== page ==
Document Type

Student Paper

Publication Date

Spring 5-17-2022


Asian History | Asian Studies | East Asian Languages and Societies | Japanese Studies | Social History | South and Southeast Asian Languages and Societies | United States History

Description, Abstract, or Artist's Statement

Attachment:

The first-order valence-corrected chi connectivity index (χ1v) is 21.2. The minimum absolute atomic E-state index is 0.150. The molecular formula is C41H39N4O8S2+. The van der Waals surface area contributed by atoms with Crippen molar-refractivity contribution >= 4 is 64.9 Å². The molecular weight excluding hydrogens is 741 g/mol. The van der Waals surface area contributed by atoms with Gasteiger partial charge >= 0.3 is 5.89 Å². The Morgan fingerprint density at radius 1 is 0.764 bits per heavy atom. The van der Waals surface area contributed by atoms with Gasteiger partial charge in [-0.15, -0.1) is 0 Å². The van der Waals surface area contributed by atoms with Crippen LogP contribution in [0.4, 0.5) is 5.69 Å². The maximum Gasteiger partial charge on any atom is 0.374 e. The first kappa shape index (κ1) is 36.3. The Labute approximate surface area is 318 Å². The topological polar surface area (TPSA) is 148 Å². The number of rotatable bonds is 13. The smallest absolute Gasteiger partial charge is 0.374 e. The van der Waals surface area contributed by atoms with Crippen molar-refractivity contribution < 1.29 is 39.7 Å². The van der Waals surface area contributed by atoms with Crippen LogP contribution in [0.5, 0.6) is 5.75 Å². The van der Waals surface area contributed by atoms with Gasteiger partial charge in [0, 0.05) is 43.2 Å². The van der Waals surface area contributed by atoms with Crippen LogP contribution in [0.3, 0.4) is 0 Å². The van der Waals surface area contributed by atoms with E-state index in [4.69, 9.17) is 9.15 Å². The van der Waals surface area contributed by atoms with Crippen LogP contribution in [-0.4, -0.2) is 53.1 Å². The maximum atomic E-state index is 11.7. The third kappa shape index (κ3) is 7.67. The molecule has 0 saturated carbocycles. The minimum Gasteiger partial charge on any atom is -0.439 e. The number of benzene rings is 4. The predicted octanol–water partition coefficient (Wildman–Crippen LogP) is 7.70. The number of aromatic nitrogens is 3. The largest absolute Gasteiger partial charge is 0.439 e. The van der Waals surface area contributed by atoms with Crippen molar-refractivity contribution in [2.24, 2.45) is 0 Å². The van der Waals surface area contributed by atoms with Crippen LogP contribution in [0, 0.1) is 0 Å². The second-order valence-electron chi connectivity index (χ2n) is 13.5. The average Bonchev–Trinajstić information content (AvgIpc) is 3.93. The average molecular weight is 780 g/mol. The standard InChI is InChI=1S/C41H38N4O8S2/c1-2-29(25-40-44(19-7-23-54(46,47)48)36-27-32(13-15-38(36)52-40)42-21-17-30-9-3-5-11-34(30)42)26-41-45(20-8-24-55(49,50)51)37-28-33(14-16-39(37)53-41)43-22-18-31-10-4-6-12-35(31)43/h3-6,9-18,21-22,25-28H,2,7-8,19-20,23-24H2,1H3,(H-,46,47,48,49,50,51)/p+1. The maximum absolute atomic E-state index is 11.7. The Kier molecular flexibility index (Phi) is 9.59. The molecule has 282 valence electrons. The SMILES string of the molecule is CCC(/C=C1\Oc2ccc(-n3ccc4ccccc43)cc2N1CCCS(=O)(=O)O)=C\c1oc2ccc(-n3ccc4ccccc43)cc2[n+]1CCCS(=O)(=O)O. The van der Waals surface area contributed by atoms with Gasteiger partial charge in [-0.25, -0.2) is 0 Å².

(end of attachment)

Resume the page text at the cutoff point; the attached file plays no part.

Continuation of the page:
Japanese gardens in the United States have a history that dates back to the World’s Fairs of the late 19th century, when Japan used the World’s Stage to project an image of itself as a powerful nation founded on both modern industrial techniques and traditional culture to compete with dominating Euro-American powers. The history of the Japanese garden in Chicago’s Jackson Park, gifted to Chicago by the Japanese government for the 1893 Columbian Exposition, tells the story of Midwesterners’ love and appreciation for the gardens while also demonstrating the implicit legacies of Executive Order 9066. The garden remained a crucial part of Midwestern cultural exchange in the early 20th century due to the public’s existing interest in the natural landscape of the Midwestern frontier. Using official narratives crafted by the Fair’s committee and photos of the Fair, the thoughts of the local Chicagoans expressed in the Chicago Daily Tribune, and a fictional account of the Fair by author Marietta Holley, this paper argues that the Midwestern public had an active interest in applying values of mysticism to the garden in the years leading up to Japan’s involvement in World War II, and shows the endurance of Japanese gardens thereafter.